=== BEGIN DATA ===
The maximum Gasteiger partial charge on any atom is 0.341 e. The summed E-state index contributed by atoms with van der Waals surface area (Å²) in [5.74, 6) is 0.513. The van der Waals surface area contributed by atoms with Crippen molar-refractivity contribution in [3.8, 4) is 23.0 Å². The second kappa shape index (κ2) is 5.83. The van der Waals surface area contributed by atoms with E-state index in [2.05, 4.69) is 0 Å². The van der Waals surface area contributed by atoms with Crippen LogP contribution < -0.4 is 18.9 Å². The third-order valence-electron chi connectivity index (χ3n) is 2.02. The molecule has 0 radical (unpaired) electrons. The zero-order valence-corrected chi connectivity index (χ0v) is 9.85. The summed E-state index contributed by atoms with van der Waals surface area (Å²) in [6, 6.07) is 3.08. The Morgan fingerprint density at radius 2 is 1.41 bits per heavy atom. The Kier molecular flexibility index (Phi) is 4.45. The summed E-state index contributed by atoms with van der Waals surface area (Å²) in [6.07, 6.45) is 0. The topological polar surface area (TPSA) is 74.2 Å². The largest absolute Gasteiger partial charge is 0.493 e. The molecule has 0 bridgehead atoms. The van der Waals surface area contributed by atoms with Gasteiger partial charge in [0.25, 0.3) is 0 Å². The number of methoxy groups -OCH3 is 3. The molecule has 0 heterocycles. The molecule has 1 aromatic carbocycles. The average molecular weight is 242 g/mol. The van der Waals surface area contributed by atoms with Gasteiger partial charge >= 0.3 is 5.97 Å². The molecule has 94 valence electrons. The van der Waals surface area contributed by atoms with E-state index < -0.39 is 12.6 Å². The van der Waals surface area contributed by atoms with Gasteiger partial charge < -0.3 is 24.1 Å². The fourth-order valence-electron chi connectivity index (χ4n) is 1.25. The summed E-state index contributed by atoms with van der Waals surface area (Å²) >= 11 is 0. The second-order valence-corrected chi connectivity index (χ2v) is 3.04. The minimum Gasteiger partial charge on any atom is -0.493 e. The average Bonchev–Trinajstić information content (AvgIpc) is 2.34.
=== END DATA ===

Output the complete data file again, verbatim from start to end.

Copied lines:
The maximum Gasteiger partial charge on any atom is 0.341 e. The summed E-state index contributed by atoms with van der Waals surface area (Å²) in [5.74, 6) is 0.513. The van der Waals surface area contributed by atoms with Crippen molar-refractivity contribution in [3.8, 4) is 23.0 Å². The second kappa shape index (κ2) is 5.83. The van der Waals surface area contributed by atoms with E-state index in [2.05, 4.69) is 0 Å². The van der Waals surface area contributed by atoms with Crippen LogP contribution < -0.4 is 18.9 Å². The third-order valence-electron chi connectivity index (χ3n) is 2.02. The molecule has 0 radical (unpaired) electrons. The zero-order valence-corrected chi connectivity index (χ0v) is 9.85. The summed E-state index contributed by atoms with van der Waals surface area (Å²) in [6, 6.07) is 3.08. The Morgan fingerprint density at radius 2 is 1.41 bits per heavy atom. The Kier molecular flexibility index (Phi) is 4.45. The summed E-state index contributed by atoms with van der Waals surface area (Å²) in [6.07, 6.45) is 0. The topological polar surface area (TPSA) is 74.2 Å². The largest absolute Gasteiger partial charge is 0.493 e. The molecule has 0 bridgehead atoms. The van der Waals surface area contributed by atoms with Gasteiger partial charge in [0.25, 0.3) is 0 Å². The number of methoxy groups -OCH3 is 3. The molecule has 0 heterocycles. The molecule has 1 aromatic carbocycles. The average molecular weight is 242 g/mol. The van der Waals surface area contributed by atoms with Gasteiger partial charge >= 0.3 is 5.97 Å². The molecule has 94 valence electrons. The van der Waals surface area contributed by atoms with E-state index < -0.39 is 12.6 Å². The van der Waals surface area contributed by atoms with Gasteiger partial charge < -0.3 is 24.1 Å². The fourth-order valence-electron chi connectivity index (χ4n) is 1.25. The summed E-state index contributed by atoms with van der Waals surface area (Å²) >= 11 is 0. The second-order valence-corrected chi connectivity index (χ2v) is 3.04. The minimum Gasteiger partial charge on any atom is -0.493 e. The average Bonchev–Trinajstić information content (AvgIpc) is 2.34.